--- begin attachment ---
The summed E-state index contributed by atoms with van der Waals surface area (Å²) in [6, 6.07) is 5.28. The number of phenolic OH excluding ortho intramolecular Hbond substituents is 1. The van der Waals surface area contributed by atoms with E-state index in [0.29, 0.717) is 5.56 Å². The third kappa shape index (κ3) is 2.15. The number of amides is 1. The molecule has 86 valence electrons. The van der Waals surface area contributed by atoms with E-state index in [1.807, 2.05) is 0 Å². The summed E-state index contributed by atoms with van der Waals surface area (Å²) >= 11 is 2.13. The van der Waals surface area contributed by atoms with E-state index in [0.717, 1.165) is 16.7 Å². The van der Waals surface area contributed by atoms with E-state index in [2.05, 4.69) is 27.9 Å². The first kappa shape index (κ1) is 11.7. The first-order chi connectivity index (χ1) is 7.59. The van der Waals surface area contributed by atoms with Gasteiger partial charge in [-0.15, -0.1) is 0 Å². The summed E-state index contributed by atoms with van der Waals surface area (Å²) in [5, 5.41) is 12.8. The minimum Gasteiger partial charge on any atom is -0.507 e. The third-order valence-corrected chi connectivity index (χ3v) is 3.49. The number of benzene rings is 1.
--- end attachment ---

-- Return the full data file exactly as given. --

The summed E-state index contributed by atoms with van der Waals surface area (Å²) in [6, 6.07) is 5.28. The number of phenolic OH excluding ortho intramolecular Hbond substituents is 1. The van der Waals surface area contributed by atoms with E-state index in [0.29, 0.717) is 5.56 Å². The third kappa shape index (κ3) is 2.15. The number of amides is 1. The molecule has 86 valence electrons. The van der Waals surface area contributed by atoms with E-state index in [1.807, 2.05) is 0 Å². The summed E-state index contributed by atoms with van der Waals surface area (Å²) >= 11 is 2.13. The van der Waals surface area contributed by atoms with E-state index in [0.717, 1.165) is 16.7 Å². The van der Waals surface area contributed by atoms with E-state index in [2.05, 4.69) is 27.9 Å². The first kappa shape index (κ1) is 11.7. The first-order chi connectivity index (χ1) is 7.59. The van der Waals surface area contributed by atoms with Gasteiger partial charge in [-0.15, -0.1) is 0 Å². The summed E-state index contributed by atoms with van der Waals surface area (Å²) in [5, 5.41) is 12.8. The minimum Gasteiger partial charge on any atom is -0.507 e. The third-order valence-corrected chi connectivity index (χ3v) is 3.49. The number of benzene rings is 1.